As a child I loved listening to and reading Dr. Seuss books. I remember sitting around my teacher as a child listening to her read these books. She would read Green Eggs and Ham and The Cat In The Hat. I remember us actually making green eggs in ham in class. The ham was not actually green, it was pink, but the eggs were definitely green. I loved how the illustrations were drawn; they were like nothing you had ever seen before. These illustrations and the concept of the books were created by Theodor Seuss Geisel. The name “Dr. Seuss” came from his mothers maiden name Henrietta Seuss Geisel. Many of his ideas from books came from her as well as childhood memories. These childhood memories can be seen in most of his books. Seuss was born in 1904, ten years before WWI started. Though he was born in this era, he still managed to have a joyous childhood. Postwar, Peter Stearns would say this is the time when children were becoming bored. However, this was not the case for Seuss. He enjoyed his childhood and with that was able to create books for children to enjoy. He gave children something exciting to read. Suess’s books allowed children to use their imaginations. That what I enjoyed the most, I liked how I was able to use my imagination. It allowed my imagination to wonder to so many fantastic places. I enjoyed seeing the vibrant colors. I absolutely loved and adored Dr. Seuss.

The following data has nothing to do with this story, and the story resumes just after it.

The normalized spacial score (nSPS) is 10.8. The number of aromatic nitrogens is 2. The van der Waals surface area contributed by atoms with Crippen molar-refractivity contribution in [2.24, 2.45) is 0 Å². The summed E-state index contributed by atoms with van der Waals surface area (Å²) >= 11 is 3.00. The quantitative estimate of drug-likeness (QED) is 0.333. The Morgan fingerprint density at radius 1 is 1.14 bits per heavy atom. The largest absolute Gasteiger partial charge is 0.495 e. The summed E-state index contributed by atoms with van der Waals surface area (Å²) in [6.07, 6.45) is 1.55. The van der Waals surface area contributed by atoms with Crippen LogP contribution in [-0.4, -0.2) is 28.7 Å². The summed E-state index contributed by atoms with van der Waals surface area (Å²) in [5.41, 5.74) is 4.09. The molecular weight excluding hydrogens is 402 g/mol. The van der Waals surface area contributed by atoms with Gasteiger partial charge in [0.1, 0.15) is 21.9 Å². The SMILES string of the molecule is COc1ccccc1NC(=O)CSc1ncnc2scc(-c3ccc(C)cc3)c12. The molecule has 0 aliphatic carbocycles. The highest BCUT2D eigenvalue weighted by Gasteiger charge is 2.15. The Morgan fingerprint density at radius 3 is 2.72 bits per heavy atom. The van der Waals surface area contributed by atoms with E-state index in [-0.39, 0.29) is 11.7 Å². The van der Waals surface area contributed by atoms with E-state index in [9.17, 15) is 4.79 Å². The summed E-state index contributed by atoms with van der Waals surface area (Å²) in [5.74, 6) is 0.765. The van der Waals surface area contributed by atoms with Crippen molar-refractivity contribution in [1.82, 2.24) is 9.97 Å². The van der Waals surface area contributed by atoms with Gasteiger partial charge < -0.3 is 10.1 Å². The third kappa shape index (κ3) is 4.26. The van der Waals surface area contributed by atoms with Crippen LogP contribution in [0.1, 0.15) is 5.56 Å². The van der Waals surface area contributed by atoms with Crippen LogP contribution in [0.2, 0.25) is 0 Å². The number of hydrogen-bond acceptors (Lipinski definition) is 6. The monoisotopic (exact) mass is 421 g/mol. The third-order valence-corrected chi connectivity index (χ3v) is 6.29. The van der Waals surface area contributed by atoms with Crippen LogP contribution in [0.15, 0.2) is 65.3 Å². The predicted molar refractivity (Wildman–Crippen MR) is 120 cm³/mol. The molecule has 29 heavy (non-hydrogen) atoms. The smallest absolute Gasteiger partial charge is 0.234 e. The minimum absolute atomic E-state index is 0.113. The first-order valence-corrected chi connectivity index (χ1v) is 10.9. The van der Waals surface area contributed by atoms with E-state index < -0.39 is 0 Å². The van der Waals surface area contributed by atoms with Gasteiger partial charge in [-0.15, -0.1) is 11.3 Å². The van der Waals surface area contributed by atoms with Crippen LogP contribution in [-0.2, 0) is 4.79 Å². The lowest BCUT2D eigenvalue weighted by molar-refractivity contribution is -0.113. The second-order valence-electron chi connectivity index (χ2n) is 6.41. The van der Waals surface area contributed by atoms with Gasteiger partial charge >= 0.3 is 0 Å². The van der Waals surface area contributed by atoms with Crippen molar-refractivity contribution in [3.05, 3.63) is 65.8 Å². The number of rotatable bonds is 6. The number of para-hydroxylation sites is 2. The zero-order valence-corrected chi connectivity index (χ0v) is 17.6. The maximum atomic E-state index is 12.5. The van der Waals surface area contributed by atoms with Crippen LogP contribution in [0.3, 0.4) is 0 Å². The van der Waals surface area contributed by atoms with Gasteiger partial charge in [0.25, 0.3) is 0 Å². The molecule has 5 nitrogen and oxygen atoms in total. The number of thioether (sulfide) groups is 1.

Posts tagged ‘Reading’
Recently in class I read an article about the culture around parents buying toys for their children. The article pointed out that the mother of a child tends to buy them more toys and gifts, however the father tends to buy more expensive items. The mother always had the sacred mother-child bond, as most women were stay at home mothers (the article was written in the early 1900’s), while, the article argued, the fathers bought their children gifts as a way to create a similar bond.
Although this is not always the case now, as many more women are in the work force, I really see a parallel in my life. Before reading this article I never really thought about it, however my father was always the one that got me my more expensive toys. He bought me Nintendo 64 games, overpriced paraphernalia, and other such expensive items.
My dad would reward me for reading with video games. Every 5 or so books that I read, I would get a new Nintendo 64 game. Looking back on it, this reward system may have had a two-pronged outcome. It helped create the father-son bond, while furthering my knowledge and education. I read books and novels just for fun so much more when I was younger than I do now.
Some schools now reward their students for reading, giving them prizes, parties, and playing games. I really think that rewarding young students for reading helps motivate them to read more and more. While they are thinking about the short term rewards, they will really be benefiting from the long term one of broadening their education.